Saturday, September 15, 2007

Albion's Seed: Four British Folkways in America

-- by Sara

I don't know how this book got away from me for as long as it did. Albion's Seed: Four British Folkways in America by Brandeis history professor David Hackett Fischer has been on the shelves since the late 80s; yet, somehow, I missed it entirely until someone (I think it was Anne Lamott, but I can't find the link) mentioned it in a Salon article last winter.

I got it. I read it. It was one of those books that truly, deeply, rearranges the way you interpret the things that go on in this country. No one theory explains everything, of course: history, even more than science, is notoriously immune to all attempts at a Grand Unified Theory of Everything. But this book sheds a stunning amount of light on why America is the way it is -- and, especially, the way we are with each other when it comes to topics like racism, authority, values, liberty, power, and the boundaries of who we are as a people.

Getting at the whole thing is likely to take several posts, so this discussion is destined to become an informal series of weekend maunderings until we've talked it through. In the next few posts, I'll simply lay out the essence of Fischer's argument, which will be the starting point for a round of deeper discussions.

This is a big book, upwards of 900 pages (not including 100+ pages of source notes). But most of the book comprises scrupulously detailed documentation of what is, in essence, a very simple thesis.

When we think of early America, we think of "The British" in monolithic terms. The first English settlers are usually portrayed as a handful of adventurers, religionists, and opportunists from one small and rather homogeneous island nation -- bringers of a common-enough language, religion, and culture who worked together to create the basic cultural matrix into which every subsequent group of immigrants eventually had to fit. It turns out, though, that this is just another high-school textbook oversimplification -- one that deafens us to some very important historical machinery that's still grinding on noisily in almost every facet of American culture today.

"The British" who came to America may have been subjects of one crown; but Fischer's exhaustive sociological study shows that they were actually four separate groups, each radically different from the others in terms of class, culture, religion, values, and goals. They arrived in four separate waves, each of which originated in a different part of England and came to dominate a specific part of the Colonies. And in the differences between them, Fischer argues, you can hear the origins of the essential American discussion about liberty, power, rights, and values. It turns out that the very arguments we're having in the blogosphere today started long ago in Puritan town halls, Virginian drawing rooms, Quaker meetinghouses, and Appalachian hollows. Incredibly, the issues are the same; the values, priorities, and worldviews behind them have hardly changed; and even the cultural identities of the people doing the arguing are in many cases largely intact. It's not an exaggeration to say that these four groups are still duking it out wherever Americans gather to discuss their common fate to this day.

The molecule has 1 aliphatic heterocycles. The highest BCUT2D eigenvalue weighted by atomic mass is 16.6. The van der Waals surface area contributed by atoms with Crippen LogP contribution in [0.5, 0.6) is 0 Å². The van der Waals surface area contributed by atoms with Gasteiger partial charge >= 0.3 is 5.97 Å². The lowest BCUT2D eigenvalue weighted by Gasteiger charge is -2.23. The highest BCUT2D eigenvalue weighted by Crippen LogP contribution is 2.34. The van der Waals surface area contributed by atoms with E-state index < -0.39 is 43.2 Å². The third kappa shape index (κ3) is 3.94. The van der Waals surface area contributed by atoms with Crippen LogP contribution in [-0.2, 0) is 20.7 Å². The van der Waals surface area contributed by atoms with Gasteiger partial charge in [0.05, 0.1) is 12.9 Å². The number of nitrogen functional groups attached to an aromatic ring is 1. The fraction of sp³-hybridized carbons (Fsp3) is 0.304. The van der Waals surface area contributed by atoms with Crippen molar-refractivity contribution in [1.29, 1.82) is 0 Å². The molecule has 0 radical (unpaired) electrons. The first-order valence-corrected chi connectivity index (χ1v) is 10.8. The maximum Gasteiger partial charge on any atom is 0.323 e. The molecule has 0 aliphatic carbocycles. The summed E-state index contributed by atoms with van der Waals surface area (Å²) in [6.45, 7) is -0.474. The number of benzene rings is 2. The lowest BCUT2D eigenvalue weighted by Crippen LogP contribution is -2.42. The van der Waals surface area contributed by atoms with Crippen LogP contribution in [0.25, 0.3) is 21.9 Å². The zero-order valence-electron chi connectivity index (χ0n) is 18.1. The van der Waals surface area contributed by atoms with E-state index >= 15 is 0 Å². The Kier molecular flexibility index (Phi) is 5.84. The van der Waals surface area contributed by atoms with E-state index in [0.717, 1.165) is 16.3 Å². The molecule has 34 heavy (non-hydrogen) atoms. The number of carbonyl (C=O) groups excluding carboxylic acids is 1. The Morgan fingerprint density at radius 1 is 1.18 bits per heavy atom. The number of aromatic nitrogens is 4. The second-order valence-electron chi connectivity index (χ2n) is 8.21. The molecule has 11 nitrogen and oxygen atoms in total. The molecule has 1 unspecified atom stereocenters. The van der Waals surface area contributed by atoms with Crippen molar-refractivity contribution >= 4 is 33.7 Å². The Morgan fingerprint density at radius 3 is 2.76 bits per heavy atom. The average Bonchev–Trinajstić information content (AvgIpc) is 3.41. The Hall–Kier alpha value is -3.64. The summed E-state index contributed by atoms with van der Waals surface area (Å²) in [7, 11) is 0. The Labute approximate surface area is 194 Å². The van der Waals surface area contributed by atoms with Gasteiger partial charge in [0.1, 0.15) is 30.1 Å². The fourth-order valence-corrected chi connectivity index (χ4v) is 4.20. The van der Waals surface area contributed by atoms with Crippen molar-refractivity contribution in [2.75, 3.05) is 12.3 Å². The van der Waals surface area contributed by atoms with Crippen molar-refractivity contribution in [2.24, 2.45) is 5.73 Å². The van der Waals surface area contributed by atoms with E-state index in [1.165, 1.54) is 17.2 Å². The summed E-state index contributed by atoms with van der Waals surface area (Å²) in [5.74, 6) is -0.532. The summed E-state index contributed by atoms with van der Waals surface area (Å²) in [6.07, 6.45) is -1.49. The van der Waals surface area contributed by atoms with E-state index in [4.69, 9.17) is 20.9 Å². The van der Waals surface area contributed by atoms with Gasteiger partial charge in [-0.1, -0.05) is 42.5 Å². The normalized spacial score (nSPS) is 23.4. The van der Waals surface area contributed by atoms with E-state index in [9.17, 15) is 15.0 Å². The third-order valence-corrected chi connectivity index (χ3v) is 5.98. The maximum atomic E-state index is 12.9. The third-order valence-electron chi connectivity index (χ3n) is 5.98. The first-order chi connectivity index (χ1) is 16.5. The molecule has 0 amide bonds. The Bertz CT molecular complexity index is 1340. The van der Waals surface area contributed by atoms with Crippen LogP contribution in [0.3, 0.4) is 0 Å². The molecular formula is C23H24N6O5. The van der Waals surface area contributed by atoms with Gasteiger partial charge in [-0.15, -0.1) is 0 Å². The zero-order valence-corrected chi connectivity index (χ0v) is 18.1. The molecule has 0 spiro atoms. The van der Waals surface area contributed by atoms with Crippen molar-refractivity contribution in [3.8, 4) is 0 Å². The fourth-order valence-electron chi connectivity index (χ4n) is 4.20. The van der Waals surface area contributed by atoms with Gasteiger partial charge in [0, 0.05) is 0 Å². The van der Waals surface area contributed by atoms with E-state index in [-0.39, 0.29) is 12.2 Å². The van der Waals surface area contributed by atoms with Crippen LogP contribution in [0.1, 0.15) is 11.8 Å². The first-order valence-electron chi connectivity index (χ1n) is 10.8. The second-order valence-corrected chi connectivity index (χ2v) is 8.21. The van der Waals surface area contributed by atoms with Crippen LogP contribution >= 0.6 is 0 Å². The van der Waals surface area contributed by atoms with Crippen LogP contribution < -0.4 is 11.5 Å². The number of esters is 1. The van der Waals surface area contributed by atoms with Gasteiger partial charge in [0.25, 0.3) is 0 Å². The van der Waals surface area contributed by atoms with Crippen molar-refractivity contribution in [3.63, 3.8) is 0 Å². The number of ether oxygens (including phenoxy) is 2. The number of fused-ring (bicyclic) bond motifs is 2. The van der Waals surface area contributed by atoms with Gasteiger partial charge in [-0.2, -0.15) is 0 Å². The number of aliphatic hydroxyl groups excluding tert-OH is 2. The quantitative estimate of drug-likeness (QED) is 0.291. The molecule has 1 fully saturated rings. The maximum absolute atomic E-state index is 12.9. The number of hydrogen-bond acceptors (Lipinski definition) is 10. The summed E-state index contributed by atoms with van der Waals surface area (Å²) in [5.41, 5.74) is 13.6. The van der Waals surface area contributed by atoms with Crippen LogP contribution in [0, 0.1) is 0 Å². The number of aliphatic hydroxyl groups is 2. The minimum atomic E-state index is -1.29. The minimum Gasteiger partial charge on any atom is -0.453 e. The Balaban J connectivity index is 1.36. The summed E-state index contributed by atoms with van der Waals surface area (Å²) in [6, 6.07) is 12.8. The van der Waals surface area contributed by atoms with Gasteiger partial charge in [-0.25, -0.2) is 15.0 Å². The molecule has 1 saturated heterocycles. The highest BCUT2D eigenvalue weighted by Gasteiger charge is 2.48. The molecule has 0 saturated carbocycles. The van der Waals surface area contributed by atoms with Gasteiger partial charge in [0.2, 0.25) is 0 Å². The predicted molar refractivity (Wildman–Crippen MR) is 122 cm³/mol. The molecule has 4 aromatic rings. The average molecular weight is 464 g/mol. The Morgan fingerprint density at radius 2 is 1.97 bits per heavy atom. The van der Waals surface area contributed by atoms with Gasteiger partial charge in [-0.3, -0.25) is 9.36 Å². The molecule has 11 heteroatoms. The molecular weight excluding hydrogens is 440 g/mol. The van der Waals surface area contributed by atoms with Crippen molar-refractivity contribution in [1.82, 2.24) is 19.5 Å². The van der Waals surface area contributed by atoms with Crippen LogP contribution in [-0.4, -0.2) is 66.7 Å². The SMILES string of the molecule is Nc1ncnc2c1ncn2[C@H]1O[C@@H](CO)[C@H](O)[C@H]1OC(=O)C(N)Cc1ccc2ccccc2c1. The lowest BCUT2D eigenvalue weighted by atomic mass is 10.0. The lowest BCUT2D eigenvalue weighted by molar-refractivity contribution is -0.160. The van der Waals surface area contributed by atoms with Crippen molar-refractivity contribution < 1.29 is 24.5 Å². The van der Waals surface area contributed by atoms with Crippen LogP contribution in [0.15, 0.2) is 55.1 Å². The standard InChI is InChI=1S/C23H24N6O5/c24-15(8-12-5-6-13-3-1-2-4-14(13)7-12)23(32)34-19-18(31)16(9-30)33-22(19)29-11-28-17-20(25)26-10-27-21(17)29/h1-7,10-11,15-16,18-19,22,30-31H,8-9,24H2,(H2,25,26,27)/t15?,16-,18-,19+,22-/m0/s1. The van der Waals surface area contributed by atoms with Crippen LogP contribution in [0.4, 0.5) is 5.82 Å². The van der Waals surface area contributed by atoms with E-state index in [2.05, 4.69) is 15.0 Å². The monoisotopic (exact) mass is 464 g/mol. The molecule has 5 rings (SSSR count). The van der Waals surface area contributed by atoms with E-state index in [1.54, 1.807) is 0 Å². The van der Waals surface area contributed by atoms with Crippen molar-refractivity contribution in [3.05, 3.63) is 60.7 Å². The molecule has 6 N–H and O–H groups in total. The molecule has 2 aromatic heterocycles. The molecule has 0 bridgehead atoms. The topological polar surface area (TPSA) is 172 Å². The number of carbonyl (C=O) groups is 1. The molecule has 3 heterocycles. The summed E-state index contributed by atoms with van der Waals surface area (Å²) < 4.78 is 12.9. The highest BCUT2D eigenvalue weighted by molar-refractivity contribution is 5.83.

Before we get started, I'd like to speak to the apparent Anglocentricism of Fischer's thesis. Albion's Seed was intended to be the first of several books (which, sadly, have not yet materialized) studying the folkways of all the major ethnic groups that have contributed to the American blend. He had plans to discuss the contributions of the Native Americans, Africans, Germans, Scandinavians, Mexicans, Italians, Eastern Europeans, and so on -- which means he's quite clear that the English were not the end-all and be-all of American culture as it currently stands. No historian of Fischer's stature could (or would) ever deny that we've all left our marks.

However, the historical fact remains that the English were here first. And that simple primacy gave them the power all pioneers have to frame the national discussion, and establish the baseline society with which all later arrivals will have to negotiate if they're to find their place. Notably: many of them did this by casting their lost with one of the four existing English cultural groups. The Irish, Mexicans, and Native Americans joined up with the more tribal Borderers; the Germans and Scandinavians blended in seamlessly with the pietist Quakers; African-American freemen found a sort-of home among both the Puritans and Quakers. None of these arrangements were entirely smooth; but they did, over time, serve to reinforce and extend the four cultural patterns established by the English.

The next post sketches out the story of each of those four groups. Later posts will look at the way their beliefs and interactions continue to affect American politics and culture, and the implications of this for some of the specific questions we address in this blog.

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